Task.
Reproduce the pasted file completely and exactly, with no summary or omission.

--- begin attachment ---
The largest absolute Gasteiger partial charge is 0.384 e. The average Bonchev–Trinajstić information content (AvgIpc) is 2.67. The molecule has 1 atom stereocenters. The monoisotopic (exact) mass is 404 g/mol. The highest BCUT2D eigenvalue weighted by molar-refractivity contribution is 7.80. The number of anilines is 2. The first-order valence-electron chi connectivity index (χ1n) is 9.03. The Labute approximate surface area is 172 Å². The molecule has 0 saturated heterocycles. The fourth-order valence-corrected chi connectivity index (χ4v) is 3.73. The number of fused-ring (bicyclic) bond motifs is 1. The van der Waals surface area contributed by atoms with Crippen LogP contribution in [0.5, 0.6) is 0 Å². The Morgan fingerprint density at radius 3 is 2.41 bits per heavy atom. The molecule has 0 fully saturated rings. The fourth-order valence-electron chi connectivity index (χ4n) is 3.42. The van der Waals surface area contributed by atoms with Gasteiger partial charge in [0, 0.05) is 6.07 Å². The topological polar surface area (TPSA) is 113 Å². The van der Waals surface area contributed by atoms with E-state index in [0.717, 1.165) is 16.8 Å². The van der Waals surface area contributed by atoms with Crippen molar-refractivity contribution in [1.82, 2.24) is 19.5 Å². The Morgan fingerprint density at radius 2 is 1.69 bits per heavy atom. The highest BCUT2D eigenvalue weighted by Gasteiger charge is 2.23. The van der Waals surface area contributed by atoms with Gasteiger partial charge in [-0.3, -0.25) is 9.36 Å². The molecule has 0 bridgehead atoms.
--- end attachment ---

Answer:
The largest absolute Gasteiger partial charge is 0.384 e. The average Bonchev–Trinajstić information content (AvgIpc) is 2.67. The molecule has 1 atom stereocenters. The monoisotopic (exact) mass is 404 g/mol. The highest BCUT2D eigenvalue weighted by molar-refractivity contribution is 7.80. The number of anilines is 2. The first-order valence-electron chi connectivity index (χ1n) is 9.03. The Labute approximate surface area is 172 Å². The molecule has 0 saturated heterocycles. The fourth-order valence-corrected chi connectivity index (χ4v) is 3.73. The number of fused-ring (bicyclic) bond motifs is 1. The van der Waals surface area contributed by atoms with Crippen LogP contribution in [0.5, 0.6) is 0 Å². The Morgan fingerprint density at radius 3 is 2.41 bits per heavy atom. The molecule has 0 fully saturated rings. The fourth-order valence-electron chi connectivity index (χ4n) is 3.42. The van der Waals surface area contributed by atoms with Gasteiger partial charge in [0, 0.05) is 6.07 Å². The topological polar surface area (TPSA) is 113 Å². The van der Waals surface area contributed by atoms with E-state index in [0.717, 1.165) is 16.8 Å². The van der Waals surface area contributed by atoms with Crippen molar-refractivity contribution in [1.82, 2.24) is 19.5 Å². The Morgan fingerprint density at radius 2 is 1.69 bits per heavy atom. The highest BCUT2D eigenvalue weighted by Gasteiger charge is 2.23. The van der Waals surface area contributed by atoms with Gasteiger partial charge in [-0.3, -0.25) is 9.36 Å². The molecule has 0 bridgehead atoms.